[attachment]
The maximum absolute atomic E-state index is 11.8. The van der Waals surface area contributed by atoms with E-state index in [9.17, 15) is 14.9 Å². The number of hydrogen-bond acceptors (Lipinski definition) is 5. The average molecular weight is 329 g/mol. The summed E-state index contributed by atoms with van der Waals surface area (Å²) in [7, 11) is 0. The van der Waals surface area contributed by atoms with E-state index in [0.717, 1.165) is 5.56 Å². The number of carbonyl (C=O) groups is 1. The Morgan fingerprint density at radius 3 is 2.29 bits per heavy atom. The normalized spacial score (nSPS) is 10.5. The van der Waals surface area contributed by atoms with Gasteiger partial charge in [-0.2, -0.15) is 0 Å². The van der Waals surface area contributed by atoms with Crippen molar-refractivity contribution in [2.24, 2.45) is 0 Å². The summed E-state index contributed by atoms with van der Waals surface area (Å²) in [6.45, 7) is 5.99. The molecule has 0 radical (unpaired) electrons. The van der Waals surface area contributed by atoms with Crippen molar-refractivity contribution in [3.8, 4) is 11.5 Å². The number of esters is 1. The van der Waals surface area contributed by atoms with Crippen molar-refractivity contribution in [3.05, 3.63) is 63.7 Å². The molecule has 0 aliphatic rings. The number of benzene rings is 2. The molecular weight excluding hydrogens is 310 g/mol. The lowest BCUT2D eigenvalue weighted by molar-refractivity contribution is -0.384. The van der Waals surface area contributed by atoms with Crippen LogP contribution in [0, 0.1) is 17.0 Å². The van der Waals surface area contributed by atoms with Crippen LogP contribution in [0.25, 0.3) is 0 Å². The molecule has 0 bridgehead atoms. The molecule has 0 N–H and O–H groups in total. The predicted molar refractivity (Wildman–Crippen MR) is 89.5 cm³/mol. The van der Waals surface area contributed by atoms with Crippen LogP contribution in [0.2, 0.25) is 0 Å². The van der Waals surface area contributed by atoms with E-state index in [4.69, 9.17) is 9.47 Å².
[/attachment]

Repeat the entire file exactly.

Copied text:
The maximum absolute atomic E-state index is 11.8. The van der Waals surface area contributed by atoms with E-state index in [9.17, 15) is 14.9 Å². The number of hydrogen-bond acceptors (Lipinski definition) is 5. The average molecular weight is 329 g/mol. The summed E-state index contributed by atoms with van der Waals surface area (Å²) in [7, 11) is 0. The van der Waals surface area contributed by atoms with E-state index in [0.717, 1.165) is 5.56 Å². The number of carbonyl (C=O) groups is 1. The Morgan fingerprint density at radius 3 is 2.29 bits per heavy atom. The normalized spacial score (nSPS) is 10.5. The van der Waals surface area contributed by atoms with Gasteiger partial charge in [-0.2, -0.15) is 0 Å². The van der Waals surface area contributed by atoms with Crippen molar-refractivity contribution in [2.24, 2.45) is 0 Å². The summed E-state index contributed by atoms with van der Waals surface area (Å²) in [6.45, 7) is 5.99. The molecule has 0 radical (unpaired) electrons. The van der Waals surface area contributed by atoms with Crippen molar-refractivity contribution in [3.8, 4) is 11.5 Å². The number of esters is 1. The van der Waals surface area contributed by atoms with Crippen molar-refractivity contribution in [3.05, 3.63) is 63.7 Å². The molecule has 0 aliphatic rings. The number of benzene rings is 2. The molecular weight excluding hydrogens is 310 g/mol. The lowest BCUT2D eigenvalue weighted by molar-refractivity contribution is -0.384. The van der Waals surface area contributed by atoms with Crippen LogP contribution in [0, 0.1) is 17.0 Å². The van der Waals surface area contributed by atoms with Crippen LogP contribution in [0.25, 0.3) is 0 Å². The molecule has 0 bridgehead atoms. The molecule has 0 N–H and O–H groups in total. The predicted molar refractivity (Wildman–Crippen MR) is 89.5 cm³/mol. The van der Waals surface area contributed by atoms with Crippen LogP contribution in [0.2, 0.25) is 0 Å². The van der Waals surface area contributed by atoms with E-state index in [4.69, 9.17) is 9.47 Å².